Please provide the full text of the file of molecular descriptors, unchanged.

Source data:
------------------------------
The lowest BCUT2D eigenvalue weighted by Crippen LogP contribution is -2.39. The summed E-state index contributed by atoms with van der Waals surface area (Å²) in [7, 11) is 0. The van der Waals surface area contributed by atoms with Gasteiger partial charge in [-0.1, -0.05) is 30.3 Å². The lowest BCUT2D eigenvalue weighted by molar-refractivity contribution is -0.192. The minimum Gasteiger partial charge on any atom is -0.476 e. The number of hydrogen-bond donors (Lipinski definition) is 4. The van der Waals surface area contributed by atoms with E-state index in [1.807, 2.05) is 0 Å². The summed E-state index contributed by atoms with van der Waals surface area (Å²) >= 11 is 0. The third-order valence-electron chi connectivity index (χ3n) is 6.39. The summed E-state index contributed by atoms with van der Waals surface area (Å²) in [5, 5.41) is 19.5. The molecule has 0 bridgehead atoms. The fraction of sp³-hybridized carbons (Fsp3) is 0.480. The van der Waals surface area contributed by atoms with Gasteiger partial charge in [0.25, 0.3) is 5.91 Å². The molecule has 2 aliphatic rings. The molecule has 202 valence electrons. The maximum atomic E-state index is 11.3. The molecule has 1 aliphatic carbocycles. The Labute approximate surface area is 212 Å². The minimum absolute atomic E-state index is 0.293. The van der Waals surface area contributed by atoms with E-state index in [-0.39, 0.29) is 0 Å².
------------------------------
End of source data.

The lowest BCUT2D eigenvalue weighted by Crippen LogP contribution is -2.39. The summed E-state index contributed by atoms with van der Waals surface area (Å²) in [7, 11) is 0. The van der Waals surface area contributed by atoms with Gasteiger partial charge in [-0.1, -0.05) is 30.3 Å². The lowest BCUT2D eigenvalue weighted by molar-refractivity contribution is -0.192. The minimum Gasteiger partial charge on any atom is -0.476 e. The number of hydrogen-bond donors (Lipinski definition) is 4. The van der Waals surface area contributed by atoms with E-state index in [1.807, 2.05) is 0 Å². The summed E-state index contributed by atoms with van der Waals surface area (Å²) >= 11 is 0. The third-order valence-electron chi connectivity index (χ3n) is 6.39. The summed E-state index contributed by atoms with van der Waals surface area (Å²) in [5, 5.41) is 19.5. The molecule has 0 bridgehead atoms. The fraction of sp³-hybridized carbons (Fsp3) is 0.480. The van der Waals surface area contributed by atoms with Gasteiger partial charge in [0.25, 0.3) is 5.91 Å². The molecule has 2 aliphatic rings. The molecule has 202 valence electrons. The maximum atomic E-state index is 11.3. The molecule has 1 aliphatic carbocycles. The Labute approximate surface area is 212 Å². The minimum absolute atomic E-state index is 0.293. The van der Waals surface area contributed by atoms with E-state index in [-0.39, 0.29) is 0 Å².